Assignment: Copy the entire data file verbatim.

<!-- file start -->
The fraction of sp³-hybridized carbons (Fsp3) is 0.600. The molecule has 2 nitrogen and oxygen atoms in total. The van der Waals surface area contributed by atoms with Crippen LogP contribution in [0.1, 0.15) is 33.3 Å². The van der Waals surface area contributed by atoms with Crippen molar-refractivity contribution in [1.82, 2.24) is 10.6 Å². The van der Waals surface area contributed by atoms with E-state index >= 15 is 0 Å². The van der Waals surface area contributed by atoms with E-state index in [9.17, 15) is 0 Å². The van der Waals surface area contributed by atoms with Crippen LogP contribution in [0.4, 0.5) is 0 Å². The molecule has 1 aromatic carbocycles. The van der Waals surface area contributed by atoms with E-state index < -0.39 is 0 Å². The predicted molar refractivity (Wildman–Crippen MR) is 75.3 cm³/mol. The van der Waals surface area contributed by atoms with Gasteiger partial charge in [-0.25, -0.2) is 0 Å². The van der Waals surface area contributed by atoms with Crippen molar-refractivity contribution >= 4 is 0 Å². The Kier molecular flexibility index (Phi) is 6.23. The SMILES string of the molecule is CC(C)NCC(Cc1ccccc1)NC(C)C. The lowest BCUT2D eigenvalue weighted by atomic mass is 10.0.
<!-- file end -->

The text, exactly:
The fraction of sp³-hybridized carbons (Fsp3) is 0.600. The molecule has 2 nitrogen and oxygen atoms in total. The van der Waals surface area contributed by atoms with Crippen LogP contribution in [0.1, 0.15) is 33.3 Å². The van der Waals surface area contributed by atoms with Crippen molar-refractivity contribution in [1.82, 2.24) is 10.6 Å². The van der Waals surface area contributed by atoms with E-state index >= 15 is 0 Å². The van der Waals surface area contributed by atoms with E-state index in [9.17, 15) is 0 Å². The van der Waals surface area contributed by atoms with Crippen LogP contribution in [0.4, 0.5) is 0 Å². The molecule has 1 aromatic carbocycles. The van der Waals surface area contributed by atoms with E-state index < -0.39 is 0 Å². The predicted molar refractivity (Wildman–Crippen MR) is 75.3 cm³/mol. The van der Waals surface area contributed by atoms with Gasteiger partial charge in [-0.25, -0.2) is 0 Å². The van der Waals surface area contributed by atoms with Crippen molar-refractivity contribution >= 4 is 0 Å². The Kier molecular flexibility index (Phi) is 6.23. The SMILES string of the molecule is CC(C)NCC(Cc1ccccc1)NC(C)C. The lowest BCUT2D eigenvalue weighted by atomic mass is 10.0.